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Sampa the Great proves once again she’s one of the most original voices in rap on “As Above, So Below”

Sampa the Great, a Zambian rapper, singer and songwriter, released her newest album, "As Above, So Below," on Sept. 9. The album mixes techniques from rap, R&B and Zamrock.
Sampa the Great, a Zambian rapper, singer and songwriter, released her newest album, "As Above, So Below," on Sept. 9. The album mixes techniques from rap, R&B and Zamrock.

Ever since Sampa the Great featured on “Stumbling Down” in April 2021, I’ve been anxiously awaiting her new album.

The song, a fast-paced and dark showcase of the late Nigerian percussionist Tony Allen, sounds like little else I’ve heard, from R&B singer/rapper Sampa or anyone else. If this was the prelude to an exciting new project, I couldn’t wait to hear the rest.

“Stumbling Down” was not on the tracklist of Sampa’s Sept. 9 album “As Above, So Below.”

If I’d been an intelligent person, I might have noticed that Allen was the primary credit on the song or that it already existed on his posthumous album “There is No End.” Oh, well.

“As Above, So Below” finds Sampa where she left off on her 2019 record “The Return” — impossible to define. Born in Zambia and raised in Australia, Sampa effortlessly fuses influences from across her life into a wholly unique soundscape. Her music is rap. It’s R&B. It’s Zamrock, a genre that itself blends African music, blues, funk and psychedelic rock. 

It’s her.

The album opens with “Shadows,” a mysterious track set to kalimba (I think), horns and more impossible to identify sounds. Here, Sampa isn’t searching for herself; she’s past that. “I can be anything under the stars,” she says. She knows who we are, too, but implores us not to lose ourselves in the search for meaning.

“Shadows” is followed by “Lane” featuring Denzel Curry and Powers Pleasant. It’s a light and breezy confirmation from Sampa that she’s in charge. Curry’s feature comes in at 30 seconds, and he uses it to reaffirm a central theme of the album — only you have the power to define yourself.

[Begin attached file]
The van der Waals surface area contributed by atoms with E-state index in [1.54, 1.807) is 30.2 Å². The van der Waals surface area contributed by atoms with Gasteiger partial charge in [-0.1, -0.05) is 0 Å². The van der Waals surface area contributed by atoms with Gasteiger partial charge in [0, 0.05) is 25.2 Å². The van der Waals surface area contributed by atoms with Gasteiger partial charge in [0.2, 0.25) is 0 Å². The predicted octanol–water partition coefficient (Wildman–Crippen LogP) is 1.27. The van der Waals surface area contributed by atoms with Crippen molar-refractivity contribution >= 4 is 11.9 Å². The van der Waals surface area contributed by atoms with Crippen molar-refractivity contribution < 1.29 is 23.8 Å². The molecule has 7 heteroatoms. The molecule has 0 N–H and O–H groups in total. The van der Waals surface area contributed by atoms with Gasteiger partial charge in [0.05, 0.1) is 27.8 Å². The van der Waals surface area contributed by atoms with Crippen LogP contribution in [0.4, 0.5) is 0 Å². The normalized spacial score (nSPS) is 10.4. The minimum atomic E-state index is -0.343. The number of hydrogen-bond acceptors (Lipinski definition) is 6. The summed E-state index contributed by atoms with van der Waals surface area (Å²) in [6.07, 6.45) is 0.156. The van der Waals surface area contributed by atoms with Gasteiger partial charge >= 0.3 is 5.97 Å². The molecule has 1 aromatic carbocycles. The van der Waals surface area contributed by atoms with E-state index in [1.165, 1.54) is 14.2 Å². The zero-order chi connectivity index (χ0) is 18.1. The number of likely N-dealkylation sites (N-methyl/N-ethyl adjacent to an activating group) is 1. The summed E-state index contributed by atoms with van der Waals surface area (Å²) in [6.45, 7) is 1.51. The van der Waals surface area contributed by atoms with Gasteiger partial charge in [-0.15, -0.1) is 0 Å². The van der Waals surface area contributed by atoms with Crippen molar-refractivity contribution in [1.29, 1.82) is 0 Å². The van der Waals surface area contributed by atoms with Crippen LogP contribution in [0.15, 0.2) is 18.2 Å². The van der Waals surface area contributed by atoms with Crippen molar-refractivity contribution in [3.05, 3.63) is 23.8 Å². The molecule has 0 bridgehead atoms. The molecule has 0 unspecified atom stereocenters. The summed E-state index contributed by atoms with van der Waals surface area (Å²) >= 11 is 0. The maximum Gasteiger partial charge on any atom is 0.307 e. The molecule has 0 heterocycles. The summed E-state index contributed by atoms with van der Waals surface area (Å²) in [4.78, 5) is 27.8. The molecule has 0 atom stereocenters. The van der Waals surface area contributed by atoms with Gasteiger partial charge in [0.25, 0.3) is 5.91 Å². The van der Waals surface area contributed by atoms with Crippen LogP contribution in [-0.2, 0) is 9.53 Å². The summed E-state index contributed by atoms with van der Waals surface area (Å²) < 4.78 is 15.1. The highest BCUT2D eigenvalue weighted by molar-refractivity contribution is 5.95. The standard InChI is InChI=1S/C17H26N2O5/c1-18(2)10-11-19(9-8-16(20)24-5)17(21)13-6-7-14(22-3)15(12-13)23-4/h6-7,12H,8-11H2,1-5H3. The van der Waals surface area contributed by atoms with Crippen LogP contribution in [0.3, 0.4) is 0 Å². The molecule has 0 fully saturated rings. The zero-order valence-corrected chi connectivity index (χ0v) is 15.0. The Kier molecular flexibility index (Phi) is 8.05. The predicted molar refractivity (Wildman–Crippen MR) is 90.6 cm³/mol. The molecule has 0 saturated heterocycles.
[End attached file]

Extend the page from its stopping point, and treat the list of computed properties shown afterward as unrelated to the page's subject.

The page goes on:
“Never Forget” picks up the pace once again, and it’s my favorite song on the album. The song is a celebration of African culture, triumphant and expansive in both features and languages. She’s joined by her sister Mwanjé, plus Chef 187 and Tio Nason, and between the four of them they cover English, Kinyarwanda and Chewa.

“Who did music, made that shit language / African branded?” Sampa asks, and just as quickly answers, “We did, never forget.”

The features continue on “Mask On” with Joey BadA$$. I love the heavy, oppressive intro and Sampa’s final verse where she raps almost too quickly to keep up.

Sampa shows off her own language skills on “Bona,” effortlessly blending Southern Sotho (so says Google) and English. It’s another impressive fusion of cultural influences, though not my favorite on the album.

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“Can I Live?” featuring W.I.T.C.H. gives Sampa the opportunity to demonstrate her vocal versatility, jumping between growls, yells and singing. Here she starts to explore her relationship with fame, asking if the adoration of fans is love.

The theme of fame continues on “Imposter Syndrome” featuring James Sakala, as does the linguistic variety. I can’t find the lyrics online, so I can’t say what the language is, but it sounds cool.

(Side-note: If you google “James Sakala,” half the results are about the Zambian musician, and the other half are about a priest who apparently died after letting himself be buried alive).

Anyway, the next three songs are more of the same from Sampa, and that’s a compliment. “Tilibobo” is an incredibly fun word to say, and “Lo Rain” brings back Sampa’s sister Mwanjé for another feature.

“IDGAF” featuring Kojey Radical has the misfortune of opening with a beat very similar to “Build a Bitch” by Bella Poarch, but it’s miles ahead. Here, Sampa mixes humor with her genuine carefree attitude. Listening to gossip about herself is beneath her now, she says, and she doesn’t give a (what) what people say.

The album’s closer, “Let Me Be Great,” features Angélique Kidjo, a clear inspiration for Sampa. Kidjo is fresh off a Grammy win for Best Global Album with “Mother Nature,” a record that celebrates African cultures with features on almost every song.

Incidentally, Kidjo has just given the 1,000th Tiny Desk Concert featuring Sampa, and everyone should watch it. While you’re at it, watch Sampa’s, too.

“Let Me Be Great” is a perfect wrap-up to the album. “I’m an exhibit on my name / I’m Sammy, I’m Tembo, I’m Eve, I’m Sampa, I’m Great,” she says. All those aspects of herself are on full-display for this project, and she weaves them together flawlessly.

Sampa the Great, indeed.

Rating: 9/10

scottsr2@miamioh.edu

@SeanRScottt

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